Even if you don't have a computer or you are not connected to the Internet, you have to deal more or less with data transfers that regard your intimacy. It's obvious you wouldn't like to find out that this information has got into hands that are not exactly benevolent.
For the moment, the real world is studded with terrorists, thieves, hackers and fanatics and in certain cases, not exactly extraordinarily, you may be a victim of the lack of security. This time, security implies defending a fundamental human right, the right to privacy. This right is extremely well protected in several states by various organizations, that are actively involved into influencing the governmental decisions that might affect this right.
That is why in the USA, the discussion on encryption has not only a technical part but it mainly consists of a virulent debate on democracy and fundamental rights. There are a few issues that stand out in this fight that have carried away even the legal experts across the Ocean.
First, there is the domestic security problem, that involves a powerful encryption for private use, the access to which is denied to the Government. The absolute freedom encryption supporters require that no legislation should allow the Government or the Federal Agencies (especially teh FBI) to control the encryption models, arguing that such a demand would be similar to installing video cameras in any room in the USA (n.b.) to break in without legal warrant.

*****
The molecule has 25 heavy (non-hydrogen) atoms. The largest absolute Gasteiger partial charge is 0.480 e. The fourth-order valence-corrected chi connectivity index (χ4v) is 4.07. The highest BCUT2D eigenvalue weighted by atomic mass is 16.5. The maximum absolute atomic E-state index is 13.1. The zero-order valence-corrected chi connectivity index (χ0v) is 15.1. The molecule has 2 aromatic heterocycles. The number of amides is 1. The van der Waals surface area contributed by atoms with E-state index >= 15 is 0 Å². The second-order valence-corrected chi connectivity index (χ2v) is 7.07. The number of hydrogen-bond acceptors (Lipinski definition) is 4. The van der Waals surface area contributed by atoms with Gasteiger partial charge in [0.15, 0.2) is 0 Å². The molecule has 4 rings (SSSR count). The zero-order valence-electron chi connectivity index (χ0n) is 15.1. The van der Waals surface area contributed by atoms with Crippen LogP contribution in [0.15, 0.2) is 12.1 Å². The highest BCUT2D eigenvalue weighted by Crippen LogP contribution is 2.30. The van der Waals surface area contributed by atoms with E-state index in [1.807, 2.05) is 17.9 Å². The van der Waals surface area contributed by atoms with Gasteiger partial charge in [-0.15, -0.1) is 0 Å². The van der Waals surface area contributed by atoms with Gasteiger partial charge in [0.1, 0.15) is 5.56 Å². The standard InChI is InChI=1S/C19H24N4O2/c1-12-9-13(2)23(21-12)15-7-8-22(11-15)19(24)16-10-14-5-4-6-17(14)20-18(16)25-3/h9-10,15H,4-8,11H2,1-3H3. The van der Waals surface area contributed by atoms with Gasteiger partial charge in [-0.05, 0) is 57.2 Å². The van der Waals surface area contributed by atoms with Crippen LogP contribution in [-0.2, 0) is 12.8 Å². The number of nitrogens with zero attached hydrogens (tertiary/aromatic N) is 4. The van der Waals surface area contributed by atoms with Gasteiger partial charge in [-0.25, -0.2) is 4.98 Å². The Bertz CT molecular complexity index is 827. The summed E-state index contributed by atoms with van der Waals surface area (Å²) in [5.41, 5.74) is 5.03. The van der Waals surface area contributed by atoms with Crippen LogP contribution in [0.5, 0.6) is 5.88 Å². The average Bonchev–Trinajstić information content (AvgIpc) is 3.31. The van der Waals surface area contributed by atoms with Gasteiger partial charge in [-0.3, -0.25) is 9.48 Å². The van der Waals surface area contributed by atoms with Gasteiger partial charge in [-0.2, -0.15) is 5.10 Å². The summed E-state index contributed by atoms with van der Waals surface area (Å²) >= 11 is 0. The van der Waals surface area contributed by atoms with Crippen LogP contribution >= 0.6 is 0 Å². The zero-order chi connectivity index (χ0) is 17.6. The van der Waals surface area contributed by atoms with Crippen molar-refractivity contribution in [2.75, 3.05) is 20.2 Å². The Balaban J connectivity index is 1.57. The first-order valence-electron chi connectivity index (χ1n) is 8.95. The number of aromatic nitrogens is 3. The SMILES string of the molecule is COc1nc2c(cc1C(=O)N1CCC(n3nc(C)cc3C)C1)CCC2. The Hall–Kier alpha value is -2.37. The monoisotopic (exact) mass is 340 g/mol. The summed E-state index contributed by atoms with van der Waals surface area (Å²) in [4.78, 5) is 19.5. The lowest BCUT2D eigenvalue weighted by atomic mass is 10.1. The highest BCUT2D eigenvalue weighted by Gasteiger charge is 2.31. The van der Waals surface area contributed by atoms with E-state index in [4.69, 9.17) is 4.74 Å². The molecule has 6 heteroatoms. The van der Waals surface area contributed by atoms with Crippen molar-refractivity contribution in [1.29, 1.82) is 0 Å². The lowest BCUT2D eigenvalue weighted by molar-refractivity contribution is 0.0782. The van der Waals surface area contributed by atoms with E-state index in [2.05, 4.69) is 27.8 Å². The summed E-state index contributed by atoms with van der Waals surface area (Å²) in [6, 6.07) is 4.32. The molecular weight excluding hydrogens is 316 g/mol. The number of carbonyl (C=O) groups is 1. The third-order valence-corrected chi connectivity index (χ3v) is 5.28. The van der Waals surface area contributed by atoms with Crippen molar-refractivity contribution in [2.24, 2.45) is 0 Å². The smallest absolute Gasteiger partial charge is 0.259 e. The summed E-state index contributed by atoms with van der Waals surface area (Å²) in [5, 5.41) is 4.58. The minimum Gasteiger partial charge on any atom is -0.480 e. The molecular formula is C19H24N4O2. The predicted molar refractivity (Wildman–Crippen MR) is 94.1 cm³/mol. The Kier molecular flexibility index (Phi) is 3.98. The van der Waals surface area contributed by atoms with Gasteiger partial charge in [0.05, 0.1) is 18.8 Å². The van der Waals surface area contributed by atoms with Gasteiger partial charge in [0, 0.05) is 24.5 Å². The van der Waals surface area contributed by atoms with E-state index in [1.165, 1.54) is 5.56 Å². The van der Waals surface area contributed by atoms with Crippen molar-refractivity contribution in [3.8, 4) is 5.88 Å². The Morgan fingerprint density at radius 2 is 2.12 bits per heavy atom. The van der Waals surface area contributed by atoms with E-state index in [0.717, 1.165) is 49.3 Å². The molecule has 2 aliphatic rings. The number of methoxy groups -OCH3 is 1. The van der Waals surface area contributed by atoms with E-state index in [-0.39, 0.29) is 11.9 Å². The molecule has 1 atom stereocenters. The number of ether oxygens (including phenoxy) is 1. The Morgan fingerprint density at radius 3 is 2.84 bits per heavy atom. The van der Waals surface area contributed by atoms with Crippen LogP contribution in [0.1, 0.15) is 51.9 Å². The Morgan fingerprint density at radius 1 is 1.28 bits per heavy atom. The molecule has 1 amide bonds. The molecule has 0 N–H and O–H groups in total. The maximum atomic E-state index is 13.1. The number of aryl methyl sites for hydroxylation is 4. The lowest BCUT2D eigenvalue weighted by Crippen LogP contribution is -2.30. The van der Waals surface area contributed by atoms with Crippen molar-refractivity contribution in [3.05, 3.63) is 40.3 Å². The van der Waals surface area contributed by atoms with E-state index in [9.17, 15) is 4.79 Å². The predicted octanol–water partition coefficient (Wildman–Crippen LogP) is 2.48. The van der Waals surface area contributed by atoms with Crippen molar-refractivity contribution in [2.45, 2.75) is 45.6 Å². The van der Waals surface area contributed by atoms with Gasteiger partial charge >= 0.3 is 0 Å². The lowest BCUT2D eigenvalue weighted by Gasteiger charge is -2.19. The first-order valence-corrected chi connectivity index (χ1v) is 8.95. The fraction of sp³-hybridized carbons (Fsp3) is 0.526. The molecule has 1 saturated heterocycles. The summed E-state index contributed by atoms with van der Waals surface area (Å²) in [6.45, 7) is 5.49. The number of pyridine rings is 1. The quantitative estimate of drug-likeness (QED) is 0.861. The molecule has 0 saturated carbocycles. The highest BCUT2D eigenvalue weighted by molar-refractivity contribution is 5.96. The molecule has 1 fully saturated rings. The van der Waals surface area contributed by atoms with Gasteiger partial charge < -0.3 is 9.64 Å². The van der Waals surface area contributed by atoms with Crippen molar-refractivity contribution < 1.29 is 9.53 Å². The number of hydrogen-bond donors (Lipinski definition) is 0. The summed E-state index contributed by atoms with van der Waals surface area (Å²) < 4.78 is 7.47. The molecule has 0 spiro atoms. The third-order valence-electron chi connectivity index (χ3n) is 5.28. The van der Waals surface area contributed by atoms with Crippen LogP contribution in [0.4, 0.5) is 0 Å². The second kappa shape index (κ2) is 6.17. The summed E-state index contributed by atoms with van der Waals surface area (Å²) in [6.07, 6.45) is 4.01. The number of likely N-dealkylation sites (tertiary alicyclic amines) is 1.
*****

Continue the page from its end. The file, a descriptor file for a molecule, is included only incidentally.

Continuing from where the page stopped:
Does it surprise you? Obviously, the fbi-sts arguments stress criminality, national security and the impossibility of getting samples valid for Court. The second issue is the exportation of encryption programmes to otheer countries At present, programmes containing encryption elements are sold in the USA in two ways.
The first, for "house use", refers to the powerful algorithms that can't be crossed the border. The American citizens who travel for business with their laptops have customs difficultiesif they have such programmes installed.
The second manner of delivery is the "bon pour l'Orient"one, with a weaker encryption system, the breaking of which is just a matter of hours and some money. For example, a 56 bits code is broken by a machine worth $ 250,000 in 56 hours. If we consider that this code is used on the Internet for several transactions on the Web in Europe, we'll get a picture of the profit rate of the business.
More than that, the supporters of powerful encryption exportation (128 bits) bring in the argument that prohibiting such exportation is a violation of the right to free expression, the famous first amendment and means leaving the civilised world unprotected against criminal organizations.
You can find a history of the topic and more documentation at www.crypto.com, www.washingtonpost.com, www.privacy.com. .